Batch Ovens: Dimensions and Specs
Batch ovens, also known as process ovens or batch process ovens, are a subset of spray paint booth that's used as a final stage in the manufacture of individual components and final products.
Similar to a standard kitchen oven, they function much the same way, though on an industrial scale, sealing a final coat of finish or adding to an item's antique appearance by accelerating the "decay"; through controlled heating.
|Common Sizes and Specs.|
|Model Type||Minimum Size (cubic feet)||Maximum Size (cubic feet)||Common Temperatures||Price Ranges|
|Bench-Mounted Ovens||1||18||400°F - 600°F||$1,700 - $5,000 plus|
|Cabinet Ovens||3||180||500°F - 1,000°F||$8,000 - $16,000 plus|
|Walk-In/ Drive-In Ovens||50||2,200||500°F - 650°F||$20,000 - $62,000|
|Conveyor Ovens||2||13||350°F - 500°F||$10,000 - $15,000 (basic models); $20,000 plus for larger custom designs|
Ranging from small clean-room curing and preheating ovens to large, walk-in calcining and batch-curing models, they typically operate at temperatures between 400°F and 1,000°F. Offering an extensive array of applications, batch ovens can be found within a variety of industries including automotive, aerospace, electronics, pharmaceutical, ceramics, sporting goods, and even large food and beverage processes.
Popular uses include:
Two unique types
With the ability to process goods batch by batch or continuously through a conveyor setup, batch ovens are designed in two different types to allow manual or automated loading and facilitate optimal production.
1. Batch processing. This type of process oven is designed for operations that have a variety of load sizes or production volumes and also provides an advanced measure of flexibility in regard to process variables like temperature or dwell time. Popular models within this type include forced convection ovens, pass-through ovens, inert atmosphere ovens, and clean room ovens. Common applications include curing, annealing, drying, sterilizing, and aging.
2. Conveyor processing. Conveyor ovens, also known as continuous batch ovens, are used for high-volume operations that require a continuous stream of production to meet their manufacturing deadlines. Available in either electric or gas heat, they provide a uniform level of temperature and processing time for each part on the line and are relied upon for the consistency they deliver from batch to batch. They also provide additional cost savings by combining a number of different processes into one, reducing timelines by eliminating certain aspects of material handling. This type of batch oven is often used in the production of automotive parts and electronic circuit boards.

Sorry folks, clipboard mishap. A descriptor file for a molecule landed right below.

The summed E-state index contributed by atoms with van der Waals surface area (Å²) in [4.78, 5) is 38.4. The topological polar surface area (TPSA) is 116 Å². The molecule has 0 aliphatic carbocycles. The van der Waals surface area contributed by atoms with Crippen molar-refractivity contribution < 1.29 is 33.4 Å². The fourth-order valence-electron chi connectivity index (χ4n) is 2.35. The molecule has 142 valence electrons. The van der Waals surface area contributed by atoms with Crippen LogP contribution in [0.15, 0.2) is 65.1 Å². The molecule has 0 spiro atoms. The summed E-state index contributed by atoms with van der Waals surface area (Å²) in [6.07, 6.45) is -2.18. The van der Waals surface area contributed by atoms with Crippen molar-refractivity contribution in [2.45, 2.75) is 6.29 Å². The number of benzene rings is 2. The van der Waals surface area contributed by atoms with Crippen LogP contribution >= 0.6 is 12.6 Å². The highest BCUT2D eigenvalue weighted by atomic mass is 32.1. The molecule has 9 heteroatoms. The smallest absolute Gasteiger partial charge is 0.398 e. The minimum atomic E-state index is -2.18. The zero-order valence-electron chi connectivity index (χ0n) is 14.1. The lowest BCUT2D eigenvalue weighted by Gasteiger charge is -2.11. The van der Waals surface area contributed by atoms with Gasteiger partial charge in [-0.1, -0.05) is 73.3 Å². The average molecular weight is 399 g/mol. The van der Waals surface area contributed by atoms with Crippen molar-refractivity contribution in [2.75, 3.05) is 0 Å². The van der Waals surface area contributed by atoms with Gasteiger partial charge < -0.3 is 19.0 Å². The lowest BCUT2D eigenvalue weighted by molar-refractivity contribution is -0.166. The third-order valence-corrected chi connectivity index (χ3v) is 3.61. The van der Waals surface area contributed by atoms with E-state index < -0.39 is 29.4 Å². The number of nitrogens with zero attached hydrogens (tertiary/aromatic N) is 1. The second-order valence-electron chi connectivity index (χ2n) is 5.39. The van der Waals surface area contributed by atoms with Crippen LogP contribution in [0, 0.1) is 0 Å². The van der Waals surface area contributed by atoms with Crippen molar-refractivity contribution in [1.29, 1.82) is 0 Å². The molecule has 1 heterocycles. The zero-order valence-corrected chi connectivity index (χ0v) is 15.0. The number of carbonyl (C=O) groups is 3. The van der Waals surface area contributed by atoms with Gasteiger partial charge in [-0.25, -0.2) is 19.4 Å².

Note: All models must conform to regulations established by the National Fire Protection Association - in particular NFPA 86.
Standard features and customizations
Regardless of type, most batch ovens include a number of construction features and functionalities that allow them to operate safely in areas both large and small. Among these features are included:
- Heavy-duty insulation: Paneling is typically constructed from aluminized steel and incorporates at least 4 inches of mineral wool to ensure heat retention. Optional insulation customization includes a sheet metal or insulated floor.
- Uniform air distribution: Though this process goes by a number of names depending on the manufacturer, it's a critical component to the process as it ensures a consistent result within each batch and a repeatable result from batch to batch. Air is often heated on both sides of the oven then evenly circulated throughout to produce an exact temperature. Additional customizations include heat elements that can be mounted at either the front or the rear of the unit.
- Fuel source: Some models can be fitted with natural gas or propane to save on electricity costs.
Depending on the type and size you select, many installations require, at the very least, the assistance of a licensed electrician to ensure proper wiring. These smaller spray bake paint booths (and even some of the larger ones) are shipped in "kits" that enable you have an in-house construction team assemble them within the designated space.
Larger walk-in or drive-in models, conveyor ovens, and those customized with natural gas or propane will typically require professional installation by the manufacturer - though some are available as "install-it-yourself" kits. Unless you have certified experts in-house, it's best to contract a pro, ensuring that the installation meets all of the NFPA requirements and any local regulations that may also be enforced within your area.
If you'd like help finding the best batch oven for your specific operation, fill out BuyerZone's free batch oven quote request form and we'll connect you with multiple qualified sellers in your area.Ready to Compare Spray Paint Booths Price Quotes?